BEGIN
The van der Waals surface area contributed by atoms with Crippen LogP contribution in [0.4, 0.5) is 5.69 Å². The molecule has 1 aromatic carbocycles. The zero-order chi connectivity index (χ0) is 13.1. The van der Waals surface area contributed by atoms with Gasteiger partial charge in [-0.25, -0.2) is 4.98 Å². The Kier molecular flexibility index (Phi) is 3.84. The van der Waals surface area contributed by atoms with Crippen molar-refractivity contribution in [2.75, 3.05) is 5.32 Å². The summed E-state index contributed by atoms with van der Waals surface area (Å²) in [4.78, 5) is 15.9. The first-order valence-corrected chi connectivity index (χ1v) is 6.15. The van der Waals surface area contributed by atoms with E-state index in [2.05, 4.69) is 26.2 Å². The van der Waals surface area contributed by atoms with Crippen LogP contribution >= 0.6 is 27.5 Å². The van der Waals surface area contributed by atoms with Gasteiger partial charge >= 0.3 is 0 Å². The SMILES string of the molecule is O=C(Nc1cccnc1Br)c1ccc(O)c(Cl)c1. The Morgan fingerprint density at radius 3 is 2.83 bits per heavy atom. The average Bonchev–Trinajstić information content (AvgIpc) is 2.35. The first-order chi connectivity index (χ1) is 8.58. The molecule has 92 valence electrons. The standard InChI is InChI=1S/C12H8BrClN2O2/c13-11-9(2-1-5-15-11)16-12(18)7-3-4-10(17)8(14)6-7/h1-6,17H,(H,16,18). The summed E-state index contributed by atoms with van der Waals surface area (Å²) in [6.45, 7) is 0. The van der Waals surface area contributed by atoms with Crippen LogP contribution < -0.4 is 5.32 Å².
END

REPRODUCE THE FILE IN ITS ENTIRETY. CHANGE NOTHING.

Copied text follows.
The van der Waals surface area contributed by atoms with Crippen LogP contribution in [0.4, 0.5) is 5.69 Å². The molecule has 1 aromatic carbocycles. The zero-order chi connectivity index (χ0) is 13.1. The van der Waals surface area contributed by atoms with Gasteiger partial charge in [-0.25, -0.2) is 4.98 Å². The Kier molecular flexibility index (Phi) is 3.84. The van der Waals surface area contributed by atoms with Crippen molar-refractivity contribution in [2.75, 3.05) is 5.32 Å². The summed E-state index contributed by atoms with van der Waals surface area (Å²) in [4.78, 5) is 15.9. The first-order valence-corrected chi connectivity index (χ1v) is 6.15. The van der Waals surface area contributed by atoms with E-state index in [2.05, 4.69) is 26.2 Å². The van der Waals surface area contributed by atoms with Crippen LogP contribution >= 0.6 is 27.5 Å². The van der Waals surface area contributed by atoms with Gasteiger partial charge >= 0.3 is 0 Å². The SMILES string of the molecule is O=C(Nc1cccnc1Br)c1ccc(O)c(Cl)c1. The Morgan fingerprint density at radius 3 is 2.83 bits per heavy atom. The average Bonchev–Trinajstić information content (AvgIpc) is 2.35. The first-order chi connectivity index (χ1) is 8.58. The molecule has 92 valence electrons. The standard InChI is InChI=1S/C12H8BrClN2O2/c13-11-9(2-1-5-15-11)16-12(18)7-3-4-10(17)8(14)6-7/h1-6,17H,(H,16,18). The summed E-state index contributed by atoms with van der Waals surface area (Å²) in [6.45, 7) is 0. The van der Waals surface area contributed by atoms with Crippen LogP contribution < -0.4 is 5.32 Å².